The PPST meetings were held four times this year and an EAOs summit convened in May. The leadership was destabilized in March when both the KNU and RCSS chairmen stepped down from the PPST leadership and the KNU attempted to leave the PPST in May. However, in August the PPST continued under the leadership of the RCSS chairman and the groups vowed to push the stalled peace process forward.

Talks on JICM… but more delays 

Both sides have repeatedly said the government and EAOs have agreed to hold the JICM and are aware of its significance to the peace process. Nai Ong MaNge from the New Mon State Party said the groups wanted to hold a JICM, but there was difficulty agreeing on a suitable date in December. According to Col. Sai Ngern of the RCSS, a pre-JICM meeting is being planned before Christmas. The preparatory meeting would allow discussion on ways to break the deadlock, said U Than Khe, the chairman of the All Burma Students’ Democratic Front.

In late October, KNU chairman Padoh Saw Mutu Sae Poe met the State Counselor and the army chief, Senior General Min Aung Hlaing, separately in Naypyitaw to reportedly discuss plans for lasting peace and national reconciliation. Despite the talks, fighting continues and smooth implementation of the NCA continues to prove elusive.

One recent example of tension was the travel restrictions imposed on Gen. Yawd Serk of the RCSS in late October, when his motorcade was not allowed to pass the Shan State border from Thailand’s Mae Hong Son province to join the fourth anniversary of the NCA signing. A planned October JICM meeting was also postponed. The tension was eased after Peace Commission chairman Dr. Tin Myo Win joined the Tatmadaw’s Lieutenant General Yar Pyae and Lieutenant General Min Naung at a meeting with the RCSS in an attempt to rebuild trust in late November.

At this week’s meeting of the PPST, it announced: “The PPST protests against the limitations and restrictions of freedom of speech and travel of the [ceasefire signatories] as they are against the provisions of the NCA and could affect trust-building.” The restrictions on the movement of ceasefire signatories have repeatedly weakened the peace process, according to observers.

With the peace talks stalled and Myanmar facing more international pressure over allegations of genocide against the Rohingya in Rakhine State, the EAOs have expressed different views over Myanmar’s role when the country’s legal defense team appears at the International Court of Justice next week. Some back the government and other groups support The Gambia’s international action to prosecute the country.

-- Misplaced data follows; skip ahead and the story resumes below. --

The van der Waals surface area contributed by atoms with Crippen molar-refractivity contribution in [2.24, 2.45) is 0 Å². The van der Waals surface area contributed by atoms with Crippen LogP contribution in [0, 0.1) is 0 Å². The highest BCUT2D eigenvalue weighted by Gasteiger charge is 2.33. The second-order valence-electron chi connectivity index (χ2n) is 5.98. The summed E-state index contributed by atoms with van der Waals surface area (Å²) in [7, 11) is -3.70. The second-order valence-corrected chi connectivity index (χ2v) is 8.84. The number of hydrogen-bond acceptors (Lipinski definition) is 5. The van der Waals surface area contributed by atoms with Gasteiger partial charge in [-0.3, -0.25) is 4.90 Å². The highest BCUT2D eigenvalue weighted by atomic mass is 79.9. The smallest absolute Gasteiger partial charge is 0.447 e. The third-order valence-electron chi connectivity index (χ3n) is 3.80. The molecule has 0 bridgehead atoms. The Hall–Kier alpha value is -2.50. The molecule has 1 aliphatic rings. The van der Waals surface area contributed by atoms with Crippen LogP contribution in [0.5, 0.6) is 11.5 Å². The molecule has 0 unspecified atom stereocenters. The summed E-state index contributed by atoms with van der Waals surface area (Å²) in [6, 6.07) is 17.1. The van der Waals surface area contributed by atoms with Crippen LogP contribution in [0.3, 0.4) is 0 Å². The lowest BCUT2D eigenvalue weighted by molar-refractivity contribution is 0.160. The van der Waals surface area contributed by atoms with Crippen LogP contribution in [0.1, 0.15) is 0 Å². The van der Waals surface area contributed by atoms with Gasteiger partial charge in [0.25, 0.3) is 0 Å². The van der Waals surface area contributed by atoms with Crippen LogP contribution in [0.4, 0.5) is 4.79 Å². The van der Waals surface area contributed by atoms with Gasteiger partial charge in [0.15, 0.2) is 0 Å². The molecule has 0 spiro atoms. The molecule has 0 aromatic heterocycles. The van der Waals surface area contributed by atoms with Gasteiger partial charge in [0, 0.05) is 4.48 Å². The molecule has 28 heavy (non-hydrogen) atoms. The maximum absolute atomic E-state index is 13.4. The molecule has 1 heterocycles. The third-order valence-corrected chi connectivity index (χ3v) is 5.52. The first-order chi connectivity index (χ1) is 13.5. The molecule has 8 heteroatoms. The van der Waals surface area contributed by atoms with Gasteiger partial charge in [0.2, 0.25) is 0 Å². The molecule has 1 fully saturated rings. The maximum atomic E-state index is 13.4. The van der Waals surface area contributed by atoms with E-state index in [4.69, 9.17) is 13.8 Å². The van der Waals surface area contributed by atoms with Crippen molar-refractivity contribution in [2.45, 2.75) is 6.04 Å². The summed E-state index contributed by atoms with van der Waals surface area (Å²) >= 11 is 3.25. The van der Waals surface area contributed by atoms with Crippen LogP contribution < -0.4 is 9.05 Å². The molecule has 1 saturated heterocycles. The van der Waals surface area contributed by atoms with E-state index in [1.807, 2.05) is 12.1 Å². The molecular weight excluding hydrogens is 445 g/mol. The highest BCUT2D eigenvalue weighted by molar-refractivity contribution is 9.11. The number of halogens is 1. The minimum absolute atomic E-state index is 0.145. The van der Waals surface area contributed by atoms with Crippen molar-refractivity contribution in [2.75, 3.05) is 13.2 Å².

The position of the EAOs will affect the peace negotiations, especially with the military playing a key role in deciding whether fighting on the ground should end.

U Than Khe of the All Burma Students’ Democratic Front said: “We acknowledged the government’s efforts because it is about [seeking] truth, justice, and [showing] accountability and the responsibility of the government.”

The PPST said the government would boost the country’s image, thanks to its decision to contest the ICJ, and if it proves to uphold international treaties and conventions. Likewise, putting effort into achieving success in the peace process and national reconciliation will also help boost the country’s image, it said.

RCSS chairman Gen. Yawd Serk said on Dec. 2 that cooperation between the Tatmadaw and the government in The Hague showed that the authorities were taking responsibility. He said that the prolonged suffering of ethnic minorities due to armed conflicts could only be healed when a federal union was established enabling a peaceful and prosperous nation to develop.

Before the end of the year, the KNU plans to meet the military on Dec. 10 in Naypyitaw and the National Reconciliation and Peace Center on Dec. 11. The meeting is being seen as a key to whether the JICM can be held in January, followed by a peace conference in the first quarter.

Col. Sai Ngern of the RCSS forecast that a union-level peace conference would occur at some point next year, preferably before the Thingyan holidays in early April. “We need to discuss federal policies thoroughly and how to move forward with the peace process beyond 2020,” he added. “Only when the talks are smooth, can [the process] move ahead at the government’s expected date.”